Yesterday, I read the New York (NY) Times editorial, the entire essay for the purpose of judging the morality of a well-known, prominent person in the United States. A moral by dictionary definition is a standard for behavior, so in the NY Times’s case, a standard by which to judge behavior. Morality is a system of principles for judging what is right or wrong. One would assume that to judge morality, you would have some basis for deciding what is right and wrong. What is that basis? If someone is going to judge someone else, he would need a standard, something that is an authority for judging right or wrong. What is the standard of the NY Times? I would be interested. The NY Times thinks abortion is moral. It thinks that same-sex marriage is moral. It believes humanity got here by chance. You can’t trust what someone says about morality if he doesn’t have an objective standard of judgment. The only defensible position of morality comes from the Bible.
Through my life, I’ve heard people say to me many, many times, “I believe in God.” Usually, I’m supposed to be impressed. I’m not, because when someone says that, it shows that he really doesn’t believe in God. When I say he doesn’t believe in God, I mean that he doesn’t believe, and the God He believes in, still isn’t God. When James 2:19 says that the devil believes and trembles, it doesn’t mean that demons and Satan have saving faith. I’ve said in the past that God doesn’t want to be believed in like we believe in the existence of our left foot. We believe that exists, but that isn’t much of a belief. Hebrews 6:2-3 tells us to go on to perfection, which is to believe in Jesus Christ, “not laying again the foundation of . . . faith toward God.” Hebrews is telling unsaved people to move on, to leave certain things, including that is the insufficient “faith toward God.” If you don’t believe in Jesus Christ, then you don’t believe in God, even if you say that you believe in God.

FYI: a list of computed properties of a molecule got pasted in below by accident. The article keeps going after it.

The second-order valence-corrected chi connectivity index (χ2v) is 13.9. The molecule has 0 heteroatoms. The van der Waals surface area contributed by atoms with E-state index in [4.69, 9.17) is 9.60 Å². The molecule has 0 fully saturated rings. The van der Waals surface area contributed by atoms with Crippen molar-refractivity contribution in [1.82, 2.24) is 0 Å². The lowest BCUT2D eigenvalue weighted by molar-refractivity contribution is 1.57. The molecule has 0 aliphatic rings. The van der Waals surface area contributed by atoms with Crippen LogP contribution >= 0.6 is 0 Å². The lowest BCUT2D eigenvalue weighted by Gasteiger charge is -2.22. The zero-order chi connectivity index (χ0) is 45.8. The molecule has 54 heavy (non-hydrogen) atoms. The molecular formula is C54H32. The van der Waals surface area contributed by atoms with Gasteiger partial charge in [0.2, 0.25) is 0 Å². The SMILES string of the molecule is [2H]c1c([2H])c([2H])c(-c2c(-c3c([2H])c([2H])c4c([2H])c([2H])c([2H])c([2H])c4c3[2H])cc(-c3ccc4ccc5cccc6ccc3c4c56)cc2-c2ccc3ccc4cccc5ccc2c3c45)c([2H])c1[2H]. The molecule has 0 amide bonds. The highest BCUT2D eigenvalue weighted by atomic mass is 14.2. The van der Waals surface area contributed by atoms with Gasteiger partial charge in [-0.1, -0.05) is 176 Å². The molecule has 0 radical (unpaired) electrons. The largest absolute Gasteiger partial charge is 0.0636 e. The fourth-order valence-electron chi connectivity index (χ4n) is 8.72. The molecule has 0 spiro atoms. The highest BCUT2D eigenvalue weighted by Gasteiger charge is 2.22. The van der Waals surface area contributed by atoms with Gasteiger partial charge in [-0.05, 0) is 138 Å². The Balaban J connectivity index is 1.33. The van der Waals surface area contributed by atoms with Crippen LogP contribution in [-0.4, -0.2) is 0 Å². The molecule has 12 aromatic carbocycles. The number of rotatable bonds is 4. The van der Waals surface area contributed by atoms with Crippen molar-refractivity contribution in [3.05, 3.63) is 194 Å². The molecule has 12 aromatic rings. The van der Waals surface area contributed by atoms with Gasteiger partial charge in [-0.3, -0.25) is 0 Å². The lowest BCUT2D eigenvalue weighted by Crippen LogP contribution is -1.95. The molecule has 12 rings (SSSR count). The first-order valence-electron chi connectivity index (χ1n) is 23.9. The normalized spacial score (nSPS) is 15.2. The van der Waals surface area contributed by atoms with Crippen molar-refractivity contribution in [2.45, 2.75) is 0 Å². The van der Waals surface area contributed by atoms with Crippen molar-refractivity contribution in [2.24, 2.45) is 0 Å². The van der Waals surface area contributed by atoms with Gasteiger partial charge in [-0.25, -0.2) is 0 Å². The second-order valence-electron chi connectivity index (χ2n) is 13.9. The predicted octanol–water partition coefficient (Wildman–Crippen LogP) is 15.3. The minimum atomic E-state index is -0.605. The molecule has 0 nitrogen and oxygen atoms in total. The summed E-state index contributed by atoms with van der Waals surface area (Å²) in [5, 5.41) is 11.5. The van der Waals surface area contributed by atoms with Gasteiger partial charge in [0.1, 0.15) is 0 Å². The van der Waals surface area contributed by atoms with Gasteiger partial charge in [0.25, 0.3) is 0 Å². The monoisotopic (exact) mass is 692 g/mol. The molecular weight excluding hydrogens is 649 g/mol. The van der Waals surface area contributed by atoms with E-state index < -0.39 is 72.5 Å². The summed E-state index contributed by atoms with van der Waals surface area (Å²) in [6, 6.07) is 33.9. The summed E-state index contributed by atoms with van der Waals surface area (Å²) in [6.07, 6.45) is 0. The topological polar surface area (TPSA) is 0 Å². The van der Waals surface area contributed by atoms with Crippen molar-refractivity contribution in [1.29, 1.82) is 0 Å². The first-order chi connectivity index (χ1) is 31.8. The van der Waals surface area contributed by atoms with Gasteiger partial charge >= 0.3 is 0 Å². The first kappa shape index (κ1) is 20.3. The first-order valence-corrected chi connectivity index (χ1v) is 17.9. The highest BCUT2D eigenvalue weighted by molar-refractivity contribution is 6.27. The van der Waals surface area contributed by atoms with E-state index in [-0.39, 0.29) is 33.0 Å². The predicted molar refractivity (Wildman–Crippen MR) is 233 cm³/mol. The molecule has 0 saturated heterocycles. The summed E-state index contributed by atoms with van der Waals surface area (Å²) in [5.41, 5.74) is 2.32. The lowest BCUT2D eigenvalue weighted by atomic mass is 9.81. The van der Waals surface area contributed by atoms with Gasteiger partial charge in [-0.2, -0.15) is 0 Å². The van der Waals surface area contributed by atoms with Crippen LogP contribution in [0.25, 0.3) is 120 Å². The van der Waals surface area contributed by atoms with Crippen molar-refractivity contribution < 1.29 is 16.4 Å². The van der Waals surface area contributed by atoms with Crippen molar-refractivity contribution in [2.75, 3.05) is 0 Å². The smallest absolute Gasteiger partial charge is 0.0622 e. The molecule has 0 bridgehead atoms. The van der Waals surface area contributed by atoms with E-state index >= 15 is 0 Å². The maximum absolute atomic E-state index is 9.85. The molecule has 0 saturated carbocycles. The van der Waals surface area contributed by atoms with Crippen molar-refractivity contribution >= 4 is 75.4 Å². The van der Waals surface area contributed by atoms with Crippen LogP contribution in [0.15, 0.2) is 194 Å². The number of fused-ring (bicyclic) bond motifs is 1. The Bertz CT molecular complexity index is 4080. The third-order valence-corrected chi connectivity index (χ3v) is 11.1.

3 John 1:5-8 say, “Beloved, thou doest faithfully whatsoever thou doest to the brethren, and to strangers; . . . . whom if thou bring forward on their journey after a godly sort, thou shalt do well: Because that for his name’s sake they went forth, taking nothing of the Gentiles. We therefore ought to receive such, that we might be fellowhelpers to the truth.” Visiting, fellowshiping believers are on a “journey after a godly sort,” who are “taking nothing” from the world, and are obviously representing the truth. We ought to receive them, bring them forward on their journey, because in their case, we are fellowhelpers to the truth. Romans 12:13 says concerning all church members that they should be “given to hospitality.” This is the Greek word philoxenia. You hear people say “xenophobic” today, which is apparently fear of strangers. This is the love of strangers. I don’t think it is just anyone, but those who meet a description of a believer, but we want to help them.